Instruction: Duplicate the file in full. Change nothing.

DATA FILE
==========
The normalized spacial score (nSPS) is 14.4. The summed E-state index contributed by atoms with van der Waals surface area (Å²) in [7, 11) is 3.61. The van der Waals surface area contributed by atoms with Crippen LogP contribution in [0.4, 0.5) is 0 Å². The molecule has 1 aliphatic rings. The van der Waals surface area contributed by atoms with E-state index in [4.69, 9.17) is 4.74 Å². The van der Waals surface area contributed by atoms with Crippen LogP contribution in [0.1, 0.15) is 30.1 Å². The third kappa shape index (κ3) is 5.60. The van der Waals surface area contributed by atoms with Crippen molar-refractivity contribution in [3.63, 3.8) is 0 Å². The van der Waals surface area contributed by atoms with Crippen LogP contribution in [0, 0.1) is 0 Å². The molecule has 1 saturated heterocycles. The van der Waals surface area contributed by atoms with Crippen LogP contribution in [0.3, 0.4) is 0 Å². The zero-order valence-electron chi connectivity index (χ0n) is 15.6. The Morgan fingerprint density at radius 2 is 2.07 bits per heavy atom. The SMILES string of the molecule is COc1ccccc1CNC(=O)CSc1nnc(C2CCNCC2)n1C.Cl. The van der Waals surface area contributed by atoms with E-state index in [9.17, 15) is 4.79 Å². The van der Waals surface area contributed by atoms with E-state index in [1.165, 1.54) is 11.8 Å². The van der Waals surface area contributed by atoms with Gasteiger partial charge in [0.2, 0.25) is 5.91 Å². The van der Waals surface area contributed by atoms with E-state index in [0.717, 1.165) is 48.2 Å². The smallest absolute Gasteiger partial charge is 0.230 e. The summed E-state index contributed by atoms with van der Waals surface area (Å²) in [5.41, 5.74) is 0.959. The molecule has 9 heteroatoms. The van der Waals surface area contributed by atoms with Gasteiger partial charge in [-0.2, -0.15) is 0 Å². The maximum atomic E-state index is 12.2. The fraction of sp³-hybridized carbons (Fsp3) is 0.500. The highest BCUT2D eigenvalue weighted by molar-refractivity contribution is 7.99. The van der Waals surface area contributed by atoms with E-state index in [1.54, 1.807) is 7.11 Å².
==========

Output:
The normalized spacial score (nSPS) is 14.4. The summed E-state index contributed by atoms with van der Waals surface area (Å²) in [7, 11) is 3.61. The van der Waals surface area contributed by atoms with Crippen LogP contribution in [0.4, 0.5) is 0 Å². The molecule has 1 aliphatic rings. The van der Waals surface area contributed by atoms with E-state index in [4.69, 9.17) is 4.74 Å². The van der Waals surface area contributed by atoms with Crippen LogP contribution in [0.1, 0.15) is 30.1 Å². The third kappa shape index (κ3) is 5.60. The van der Waals surface area contributed by atoms with Crippen molar-refractivity contribution in [3.63, 3.8) is 0 Å². The van der Waals surface area contributed by atoms with Crippen LogP contribution in [0, 0.1) is 0 Å². The molecule has 1 saturated heterocycles. The van der Waals surface area contributed by atoms with Crippen LogP contribution in [0.3, 0.4) is 0 Å². The zero-order valence-electron chi connectivity index (χ0n) is 15.6. The Morgan fingerprint density at radius 2 is 2.07 bits per heavy atom. The SMILES string of the molecule is COc1ccccc1CNC(=O)CSc1nnc(C2CCNCC2)n1C.Cl. The van der Waals surface area contributed by atoms with E-state index in [9.17, 15) is 4.79 Å². The van der Waals surface area contributed by atoms with E-state index in [1.165, 1.54) is 11.8 Å². The van der Waals surface area contributed by atoms with Gasteiger partial charge in [0.2, 0.25) is 5.91 Å². The van der Waals surface area contributed by atoms with E-state index in [0.717, 1.165) is 48.2 Å². The smallest absolute Gasteiger partial charge is 0.230 e. The summed E-state index contributed by atoms with van der Waals surface area (Å²) in [5.41, 5.74) is 0.959. The molecule has 9 heteroatoms. The van der Waals surface area contributed by atoms with Gasteiger partial charge in [-0.2, -0.15) is 0 Å². The maximum atomic E-state index is 12.2. The fraction of sp³-hybridized carbons (Fsp3) is 0.500. The highest BCUT2D eigenvalue weighted by molar-refractivity contribution is 7.99. The van der Waals surface area contributed by atoms with E-state index in [1.54, 1.807) is 7.11 Å².